2000 to carry out section 129 of the Foreign Assistance Act of 
        1961, as added by subsection (a).
            (2) Availability of funds.--Amounts appropriated 
        pursuant to this subsection shall remain available until 
        expended.

    (c) Effective Date.--The amendment made by subsection (a) shall take 
effect October 1, 1998.

SEC. 5. DOMESTIC TREATMENT CENTERS. <<NOTE: 22 USC 2152 note.>> 

    (a) Assistance for Treatment of Torture Victims.--The Secretary of 
Health and Human Services may provide grants to programs in the United 
States to cover the cost of the following services:
            (1) Services for the rehabilitation of victims of torture, 
        including treatment of the physical and psychological effects of 
        torture.
            (2) Social and legal services for victims of torture.
            (3) Research and training for health care providers outside 
        of treatment centers, or programs for the purpose of enabling 
        such providers to provide the services described in para-
        graph (1).

[[Page 112 STAT. 3018]]

    (b) Funding.--
            (1) Authorization of appropriations.--Of the amounts 
        authorized to be appropriated for the Department of Health and 
        Human Services for fiscal years 1999 and 2000, there are 
        authorized to be appropriated to carry out subsection (a) 
        (relating to assistance for domestic centers and programs for 
        the treatment of victims of torture) $5,000,000 for fiscal year 
        1999, and $7,500,000 for fiscal year 2000.
            (2) Availability of funds.--Amounts appropriated 
        pursuant to this subsection shall remain available until 
        expended.

SEC. 6. MULTILATERAL ASSISTANCE. <<NOTE: 22 USC 2152 note.>> 

    (a) Funding.--Of the amounts authorized to be appropriated for 
fiscal years 1999 and 2000 pursuant to chapter 3 of part I of the 
Foreign Assistance Act of 1961, there are authorized to be appropriated 
to the United Nations Voluntary Fund for Victims of Torture (in this 
section referred to as the ``Fund'') the following amounts for the 
following fiscal years:
            (1) Fiscal year 1999.--For fiscal year 1999, $3,000,000.
            (2) Fiscal year 2000.--For fiscal year 2000, $3,000,000.

    (b) Availability of Funds.--Amounts appropriated pursuant to 
subsection (a) shall remain available until expended.
    (c) Sense of the Congress.--It is the sense of the Congress that the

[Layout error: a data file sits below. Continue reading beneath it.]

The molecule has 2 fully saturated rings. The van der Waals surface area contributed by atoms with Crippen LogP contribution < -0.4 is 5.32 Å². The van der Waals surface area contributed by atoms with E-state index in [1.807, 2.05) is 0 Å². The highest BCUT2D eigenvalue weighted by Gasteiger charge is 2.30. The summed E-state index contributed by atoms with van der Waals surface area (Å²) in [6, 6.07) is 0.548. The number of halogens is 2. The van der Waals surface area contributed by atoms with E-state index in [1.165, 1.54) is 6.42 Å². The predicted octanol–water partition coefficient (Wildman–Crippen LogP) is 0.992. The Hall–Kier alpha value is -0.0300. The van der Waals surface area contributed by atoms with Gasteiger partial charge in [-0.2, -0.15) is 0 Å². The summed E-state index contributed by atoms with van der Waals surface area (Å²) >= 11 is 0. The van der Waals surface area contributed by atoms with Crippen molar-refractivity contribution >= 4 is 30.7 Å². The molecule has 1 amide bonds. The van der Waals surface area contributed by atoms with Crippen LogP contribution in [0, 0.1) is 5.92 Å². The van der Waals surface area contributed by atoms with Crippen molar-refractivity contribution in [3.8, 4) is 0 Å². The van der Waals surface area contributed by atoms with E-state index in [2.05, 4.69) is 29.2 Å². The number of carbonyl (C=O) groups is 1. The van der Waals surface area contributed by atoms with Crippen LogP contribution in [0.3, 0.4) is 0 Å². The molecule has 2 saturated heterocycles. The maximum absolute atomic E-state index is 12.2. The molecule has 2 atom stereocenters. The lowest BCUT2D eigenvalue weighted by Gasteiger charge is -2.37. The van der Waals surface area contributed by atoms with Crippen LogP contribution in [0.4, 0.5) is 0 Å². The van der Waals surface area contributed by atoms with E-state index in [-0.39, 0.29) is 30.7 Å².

President, acting through the United States Permanent Representative to 
the United Nations, should--
            (1) request the Fund--
                    (A) to find new ways to support and protect 
                treatment centers and programs that are carrying out 
                rehabilitative services for victims of torture; and
                    (B) to encourage the development of new such centers 
                and programs;
            (2) use the voice and vote of the United States to support 
        the work of the Special Rapporteur on Torture and the Committee 
        Against Torture established under the Convention Against Torture 
        and Other Cruel, Inhuman or Degrading Treatment or Punishment; 
        and
            (3) use the voice and vote of the United States to establish 
        a country rapporteur or similar procedural mechanism to 
        investigate human rights violations in a country if either the 
        Special Rapporteur or the Committee Against Torture indicates 
        that a systematic practice of torture is prevalent in that 
        country.

SEC. 7. <<NOTE: 22 USC 2152 note.>> SPECIALIZED TRAINING FOR FOREIGN 
            SERVICE OFFICERS.

    (a) In General.--The Secretary of State shall provide training for 
foreign service officers with respect to--
            (1) the identification of torture;
            (2) the identification of the surrounding circumstances in 
        which torture is most often practiced;
            (3) the long-term effects of torture upon a victim;
            (4) the identification of the physical, cognitive, and 
        emotional effects of torture, and the manner in which these 
        effects can affect the interview or hearing process; and
            (5) the manner of interviewing victims of torture so as not 
        to retraumatize them, eliciting the necessary information to 
        document the torture experience, and understanding the 
        difficulties victims often have in recounting their torture 
        experience.

[[Page 112 STAT. 3019]]

    (b) Gender-Related Considerations.--In conducting training under 
subsection (a)(4) or (5), gender-specific training shall be provided on 
the subject of interacting with women and men who are victims of torture 
by rape or any other form of sexual violence.

    Approved October 30, 1998.

LEGISLATIVE HISTORY--H.R. 4309:
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HOUSE REPORTS: No. 105-709, Pt. 1 (Comm. on International Relations).
CONGRESSIONAL RECORD, Vol. 144 (1998):
            Sept. 14, considered and passed House.
            Oct. 8, considered and passed Senate, amended.
            Oct. 10, House concurred in Senate amendment.